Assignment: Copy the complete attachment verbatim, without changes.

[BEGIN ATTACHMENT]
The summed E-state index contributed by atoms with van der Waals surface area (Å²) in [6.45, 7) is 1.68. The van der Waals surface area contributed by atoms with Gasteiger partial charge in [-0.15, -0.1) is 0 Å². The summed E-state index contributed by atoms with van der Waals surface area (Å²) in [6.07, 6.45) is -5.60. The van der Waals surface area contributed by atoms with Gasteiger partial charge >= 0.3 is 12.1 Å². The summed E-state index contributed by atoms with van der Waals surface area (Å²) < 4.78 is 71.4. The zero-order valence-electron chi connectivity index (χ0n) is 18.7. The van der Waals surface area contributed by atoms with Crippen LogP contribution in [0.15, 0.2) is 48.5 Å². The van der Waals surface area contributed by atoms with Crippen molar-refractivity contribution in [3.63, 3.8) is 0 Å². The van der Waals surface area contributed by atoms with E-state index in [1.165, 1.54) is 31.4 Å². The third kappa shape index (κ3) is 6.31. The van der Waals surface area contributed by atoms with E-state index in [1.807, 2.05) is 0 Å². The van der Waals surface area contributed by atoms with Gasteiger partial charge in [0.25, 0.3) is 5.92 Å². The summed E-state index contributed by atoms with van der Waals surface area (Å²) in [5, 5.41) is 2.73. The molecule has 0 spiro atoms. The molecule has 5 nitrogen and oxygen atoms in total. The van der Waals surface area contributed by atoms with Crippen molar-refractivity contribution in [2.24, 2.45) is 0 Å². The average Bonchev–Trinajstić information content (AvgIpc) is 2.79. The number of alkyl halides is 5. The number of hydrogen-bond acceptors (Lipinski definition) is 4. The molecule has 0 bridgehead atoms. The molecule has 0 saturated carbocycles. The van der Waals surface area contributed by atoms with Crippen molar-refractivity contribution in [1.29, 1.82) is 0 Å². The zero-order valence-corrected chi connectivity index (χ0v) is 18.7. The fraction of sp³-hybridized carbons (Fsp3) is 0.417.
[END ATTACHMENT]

The summed E-state index contributed by atoms with van der Waals surface area (Å²) in [6.45, 7) is 1.68. The van der Waals surface area contributed by atoms with Gasteiger partial charge in [-0.15, -0.1) is 0 Å². The summed E-state index contributed by atoms with van der Waals surface area (Å²) in [6.07, 6.45) is -5.60. The van der Waals surface area contributed by atoms with Gasteiger partial charge >= 0.3 is 12.1 Å². The summed E-state index contributed by atoms with van der Waals surface area (Å²) < 4.78 is 71.4. The zero-order valence-electron chi connectivity index (χ0n) is 18.7. The van der Waals surface area contributed by atoms with Crippen LogP contribution in [0.15, 0.2) is 48.5 Å². The van der Waals surface area contributed by atoms with Crippen molar-refractivity contribution in [3.63, 3.8) is 0 Å². The van der Waals surface area contributed by atoms with E-state index in [1.165, 1.54) is 31.4 Å². The third kappa shape index (κ3) is 6.31. The van der Waals surface area contributed by atoms with E-state index in [1.807, 2.05) is 0 Å². The van der Waals surface area contributed by atoms with Gasteiger partial charge in [0.25, 0.3) is 5.92 Å². The summed E-state index contributed by atoms with van der Waals surface area (Å²) in [5, 5.41) is 2.73. The molecule has 0 spiro atoms. The molecule has 5 nitrogen and oxygen atoms in total. The van der Waals surface area contributed by atoms with Crippen molar-refractivity contribution in [2.24, 2.45) is 0 Å². The average Bonchev–Trinajstić information content (AvgIpc) is 2.79. The number of alkyl halides is 5. The number of hydrogen-bond acceptors (Lipinski definition) is 4. The molecule has 0 bridgehead atoms. The molecule has 0 saturated carbocycles. The van der Waals surface area contributed by atoms with Crippen molar-refractivity contribution in [1.29, 1.82) is 0 Å². The zero-order valence-corrected chi connectivity index (χ0v) is 18.7. The fraction of sp³-hybridized carbons (Fsp3) is 0.417.